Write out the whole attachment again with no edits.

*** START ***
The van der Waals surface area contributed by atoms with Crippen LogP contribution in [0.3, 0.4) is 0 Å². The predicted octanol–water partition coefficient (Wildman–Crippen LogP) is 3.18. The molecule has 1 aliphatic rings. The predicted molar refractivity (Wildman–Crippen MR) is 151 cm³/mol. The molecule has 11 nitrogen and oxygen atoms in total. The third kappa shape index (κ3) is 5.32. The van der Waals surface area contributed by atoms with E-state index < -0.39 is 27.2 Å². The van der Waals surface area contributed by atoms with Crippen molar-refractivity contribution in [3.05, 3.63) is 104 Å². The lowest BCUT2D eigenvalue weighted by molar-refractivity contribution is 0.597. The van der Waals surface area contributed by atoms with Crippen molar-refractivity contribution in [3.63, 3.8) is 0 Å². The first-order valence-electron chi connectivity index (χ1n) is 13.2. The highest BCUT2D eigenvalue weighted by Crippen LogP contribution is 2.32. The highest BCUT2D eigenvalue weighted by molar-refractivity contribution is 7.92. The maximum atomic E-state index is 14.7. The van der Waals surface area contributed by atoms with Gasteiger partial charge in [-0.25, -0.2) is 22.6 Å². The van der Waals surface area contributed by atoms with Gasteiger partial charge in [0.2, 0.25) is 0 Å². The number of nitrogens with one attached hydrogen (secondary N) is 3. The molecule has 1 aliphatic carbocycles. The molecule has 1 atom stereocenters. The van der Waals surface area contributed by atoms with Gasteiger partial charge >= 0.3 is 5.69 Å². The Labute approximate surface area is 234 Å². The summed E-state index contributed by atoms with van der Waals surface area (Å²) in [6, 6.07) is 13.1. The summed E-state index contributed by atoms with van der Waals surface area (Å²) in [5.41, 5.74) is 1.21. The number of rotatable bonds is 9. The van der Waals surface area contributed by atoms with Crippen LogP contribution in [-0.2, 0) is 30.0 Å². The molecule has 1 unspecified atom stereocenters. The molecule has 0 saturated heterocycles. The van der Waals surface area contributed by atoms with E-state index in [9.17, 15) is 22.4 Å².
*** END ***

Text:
The van der Waals surface area contributed by atoms with Crippen LogP contribution in [0.3, 0.4) is 0 Å². The predicted octanol–water partition coefficient (Wildman–Crippen LogP) is 3.18. The molecule has 1 aliphatic rings. The predicted molar refractivity (Wildman–Crippen MR) is 151 cm³/mol. The molecule has 11 nitrogen and oxygen atoms in total. The third kappa shape index (κ3) is 5.32. The van der Waals surface area contributed by atoms with E-state index < -0.39 is 27.2 Å². The van der Waals surface area contributed by atoms with Crippen molar-refractivity contribution in [3.05, 3.63) is 104 Å². The lowest BCUT2D eigenvalue weighted by molar-refractivity contribution is 0.597. The van der Waals surface area contributed by atoms with Crippen molar-refractivity contribution in [3.63, 3.8) is 0 Å². The first-order valence-electron chi connectivity index (χ1n) is 13.2. The highest BCUT2D eigenvalue weighted by Crippen LogP contribution is 2.32. The highest BCUT2D eigenvalue weighted by molar-refractivity contribution is 7.92. The maximum atomic E-state index is 14.7. The van der Waals surface area contributed by atoms with Gasteiger partial charge in [-0.25, -0.2) is 22.6 Å². The van der Waals surface area contributed by atoms with Gasteiger partial charge in [0.2, 0.25) is 0 Å². The number of nitrogens with one attached hydrogen (secondary N) is 3. The molecule has 1 aliphatic carbocycles. The molecule has 1 atom stereocenters. The van der Waals surface area contributed by atoms with Gasteiger partial charge >= 0.3 is 5.69 Å². The Labute approximate surface area is 234 Å². The summed E-state index contributed by atoms with van der Waals surface area (Å²) in [6, 6.07) is 13.1. The summed E-state index contributed by atoms with van der Waals surface area (Å²) in [5.41, 5.74) is 1.21. The number of rotatable bonds is 9. The van der Waals surface area contributed by atoms with Crippen LogP contribution in [-0.2, 0) is 30.0 Å². The molecule has 1 unspecified atom stereocenters. The molecule has 0 saturated heterocycles. The van der Waals surface area contributed by atoms with E-state index in [9.17, 15) is 22.4 Å².